Your Passion and Creative Process is YOURS

Share on facebook
Share on google
Share on twitter
Share on linkedin

As we move further along through this quarantine, I am starting to think more and more about the way we are as humans.  With the current situation we are deprived of things that we never expected would be removed from our lives.  Obviously human interaction is a huge thing that we are missing and we all want to get back to hanging out with our friends and enjoying our families, but there are simpler things that are not around that have made me think.


Human beings are obsessed with instant gratification and needing everything right now.  This is shown through arts, entertainment, and materialistic objects.  Everyone buys their goods online through Amazon or Walmart or some other website.  We all want our items shipped within 2 days, because if not, that is way too long.  This instant satisfaction has spilled over into what we expect from entertainment and arts.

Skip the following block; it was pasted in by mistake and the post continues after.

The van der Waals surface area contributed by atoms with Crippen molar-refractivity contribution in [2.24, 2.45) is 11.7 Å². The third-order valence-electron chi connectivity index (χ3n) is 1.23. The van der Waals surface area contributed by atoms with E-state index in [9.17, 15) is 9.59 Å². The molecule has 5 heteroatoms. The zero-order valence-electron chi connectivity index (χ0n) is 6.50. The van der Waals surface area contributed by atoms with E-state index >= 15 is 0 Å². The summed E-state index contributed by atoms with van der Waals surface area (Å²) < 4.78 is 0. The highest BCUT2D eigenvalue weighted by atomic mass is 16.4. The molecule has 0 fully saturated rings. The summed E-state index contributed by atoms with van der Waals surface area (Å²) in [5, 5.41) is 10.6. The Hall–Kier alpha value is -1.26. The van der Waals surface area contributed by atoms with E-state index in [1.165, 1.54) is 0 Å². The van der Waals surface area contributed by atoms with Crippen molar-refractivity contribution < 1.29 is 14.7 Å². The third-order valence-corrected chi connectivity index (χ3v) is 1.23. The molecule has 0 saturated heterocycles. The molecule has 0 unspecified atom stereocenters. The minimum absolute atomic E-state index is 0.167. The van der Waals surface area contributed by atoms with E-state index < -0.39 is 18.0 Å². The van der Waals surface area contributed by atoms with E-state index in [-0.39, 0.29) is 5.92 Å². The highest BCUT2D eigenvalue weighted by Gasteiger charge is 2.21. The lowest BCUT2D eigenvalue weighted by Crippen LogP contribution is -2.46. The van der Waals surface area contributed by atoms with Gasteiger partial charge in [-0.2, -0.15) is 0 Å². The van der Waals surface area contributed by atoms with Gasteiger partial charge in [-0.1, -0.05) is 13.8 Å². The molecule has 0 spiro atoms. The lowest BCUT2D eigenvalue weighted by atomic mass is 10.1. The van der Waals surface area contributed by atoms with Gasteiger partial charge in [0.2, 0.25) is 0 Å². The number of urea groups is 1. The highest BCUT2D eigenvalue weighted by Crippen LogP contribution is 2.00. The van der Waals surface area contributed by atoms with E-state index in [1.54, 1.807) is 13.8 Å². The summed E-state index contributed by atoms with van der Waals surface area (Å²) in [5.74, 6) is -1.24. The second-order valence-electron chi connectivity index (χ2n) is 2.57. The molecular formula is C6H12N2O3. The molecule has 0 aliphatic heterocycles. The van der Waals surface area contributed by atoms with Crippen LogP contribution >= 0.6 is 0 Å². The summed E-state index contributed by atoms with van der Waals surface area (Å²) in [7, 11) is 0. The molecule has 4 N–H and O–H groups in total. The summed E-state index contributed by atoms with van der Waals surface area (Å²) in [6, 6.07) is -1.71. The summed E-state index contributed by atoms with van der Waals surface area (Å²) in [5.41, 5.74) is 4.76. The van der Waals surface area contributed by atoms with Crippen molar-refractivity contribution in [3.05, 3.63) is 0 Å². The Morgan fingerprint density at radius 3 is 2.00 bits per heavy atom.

I was having a conversation of why Major League Baseball is not as exciting as the NFL or the NBA the other day and I came up with a reason why.  Everyone always bring up the fact that it is slower and the games are very long.  This is a huge point, but I think the biggest reason is because there are 162 games in the regular season.  This saturates the game and makes a lot of games seem not as important as others.   As humans we want a meaning for everything and when games start to not have meaning, it gets boring and starts to feel pointless.


The biggest problem with these past two examples is how it pertains to arts and music.  As a musician, music producer, or entertainer we feel pressured to fulfill the needs of others.  Making music takes time and deserves a ton of attention to detail.  I am a strong believer of getting your product out to people because criticism can be great, but it needs to be done at your own will.  The pressure from others to get everything they want, right here, right now is not worth giving less effort to something you love and are passionate about.


The moral to come out of this is that our arts, and our passions are ours and no one can take that away from us.  If making music or performing is what you love to do, do it for yourself and no one else.  Maybe you want to show other people your final product, or maybe you just want to keep it for yourself.  Whatever you want to do is up to you, but remember that.  When you start to do everything to appeal to your critics, you give up on your passion and love for your product and what you do.